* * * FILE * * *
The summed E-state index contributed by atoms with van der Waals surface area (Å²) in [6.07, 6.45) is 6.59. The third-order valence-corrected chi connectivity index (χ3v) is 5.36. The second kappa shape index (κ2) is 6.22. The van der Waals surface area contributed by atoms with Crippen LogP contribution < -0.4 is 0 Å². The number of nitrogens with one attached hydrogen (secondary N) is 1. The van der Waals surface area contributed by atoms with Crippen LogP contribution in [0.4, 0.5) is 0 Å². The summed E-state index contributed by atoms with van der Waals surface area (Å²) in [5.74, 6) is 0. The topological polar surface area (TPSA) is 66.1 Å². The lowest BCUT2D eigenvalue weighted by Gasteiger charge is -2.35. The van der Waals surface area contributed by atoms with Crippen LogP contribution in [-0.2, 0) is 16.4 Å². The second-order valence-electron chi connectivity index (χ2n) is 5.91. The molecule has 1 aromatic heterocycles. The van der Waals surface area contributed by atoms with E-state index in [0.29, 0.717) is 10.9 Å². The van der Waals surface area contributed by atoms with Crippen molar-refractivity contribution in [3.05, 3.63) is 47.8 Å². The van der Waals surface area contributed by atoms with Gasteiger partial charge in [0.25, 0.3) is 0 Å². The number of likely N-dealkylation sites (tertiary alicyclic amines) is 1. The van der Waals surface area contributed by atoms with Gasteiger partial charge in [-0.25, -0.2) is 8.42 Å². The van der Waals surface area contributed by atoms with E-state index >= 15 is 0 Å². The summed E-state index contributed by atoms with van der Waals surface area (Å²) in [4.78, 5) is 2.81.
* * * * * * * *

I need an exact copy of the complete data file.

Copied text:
The summed E-state index contributed by atoms with van der Waals surface area (Å²) in [6.07, 6.45) is 6.59. The third-order valence-corrected chi connectivity index (χ3v) is 5.36. The second kappa shape index (κ2) is 6.22. The van der Waals surface area contributed by atoms with Crippen LogP contribution < -0.4 is 0 Å². The number of nitrogens with one attached hydrogen (secondary N) is 1. The van der Waals surface area contributed by atoms with Crippen LogP contribution in [0.4, 0.5) is 0 Å². The summed E-state index contributed by atoms with van der Waals surface area (Å²) in [5.74, 6) is 0. The topological polar surface area (TPSA) is 66.1 Å². The lowest BCUT2D eigenvalue weighted by Gasteiger charge is -2.35. The van der Waals surface area contributed by atoms with Crippen LogP contribution in [-0.2, 0) is 16.4 Å². The second-order valence-electron chi connectivity index (χ2n) is 5.91. The molecule has 1 aromatic heterocycles. The van der Waals surface area contributed by atoms with E-state index in [0.29, 0.717) is 10.9 Å². The van der Waals surface area contributed by atoms with Crippen molar-refractivity contribution in [3.05, 3.63) is 47.8 Å². The van der Waals surface area contributed by atoms with Gasteiger partial charge in [0.25, 0.3) is 0 Å². The number of likely N-dealkylation sites (tertiary alicyclic amines) is 1. The van der Waals surface area contributed by atoms with Gasteiger partial charge in [-0.25, -0.2) is 8.42 Å². The van der Waals surface area contributed by atoms with E-state index >= 15 is 0 Å². The summed E-state index contributed by atoms with van der Waals surface area (Å²) in [4.78, 5) is 2.81.